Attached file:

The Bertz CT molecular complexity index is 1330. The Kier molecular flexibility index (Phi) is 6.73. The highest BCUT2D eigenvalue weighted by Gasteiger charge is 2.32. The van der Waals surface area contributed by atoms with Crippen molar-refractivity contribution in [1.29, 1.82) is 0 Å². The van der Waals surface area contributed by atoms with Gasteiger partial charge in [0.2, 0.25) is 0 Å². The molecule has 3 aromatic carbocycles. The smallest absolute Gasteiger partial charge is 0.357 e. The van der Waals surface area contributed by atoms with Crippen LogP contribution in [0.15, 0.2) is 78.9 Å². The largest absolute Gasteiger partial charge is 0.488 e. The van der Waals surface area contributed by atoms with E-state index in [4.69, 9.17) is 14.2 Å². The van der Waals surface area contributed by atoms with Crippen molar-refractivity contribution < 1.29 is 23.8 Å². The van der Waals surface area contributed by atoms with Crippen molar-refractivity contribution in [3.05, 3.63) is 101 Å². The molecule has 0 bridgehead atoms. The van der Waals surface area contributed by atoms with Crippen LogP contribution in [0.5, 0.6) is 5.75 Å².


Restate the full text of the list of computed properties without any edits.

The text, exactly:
The Bertz CT molecular complexity index is 1330. The Kier molecular flexibility index (Phi) is 6.73. The highest BCUT2D eigenvalue weighted by Gasteiger charge is 2.32. The van der Waals surface area contributed by atoms with Crippen molar-refractivity contribution in [1.29, 1.82) is 0 Å². The van der Waals surface area contributed by atoms with Gasteiger partial charge in [0.2, 0.25) is 0 Å². The molecule has 3 aromatic carbocycles. The smallest absolute Gasteiger partial charge is 0.357 e. The van der Waals surface area contributed by atoms with Crippen LogP contribution in [0.15, 0.2) is 78.9 Å². The largest absolute Gasteiger partial charge is 0.488 e. The van der Waals surface area contributed by atoms with E-state index in [4.69, 9.17) is 14.2 Å². The van der Waals surface area contributed by atoms with Crippen molar-refractivity contribution < 1.29 is 23.8 Å². The van der Waals surface area contributed by atoms with Crippen molar-refractivity contribution in [3.05, 3.63) is 101 Å². The molecule has 0 bridgehead atoms. The van der Waals surface area contributed by atoms with Crippen LogP contribution in [0.5, 0.6) is 5.75 Å².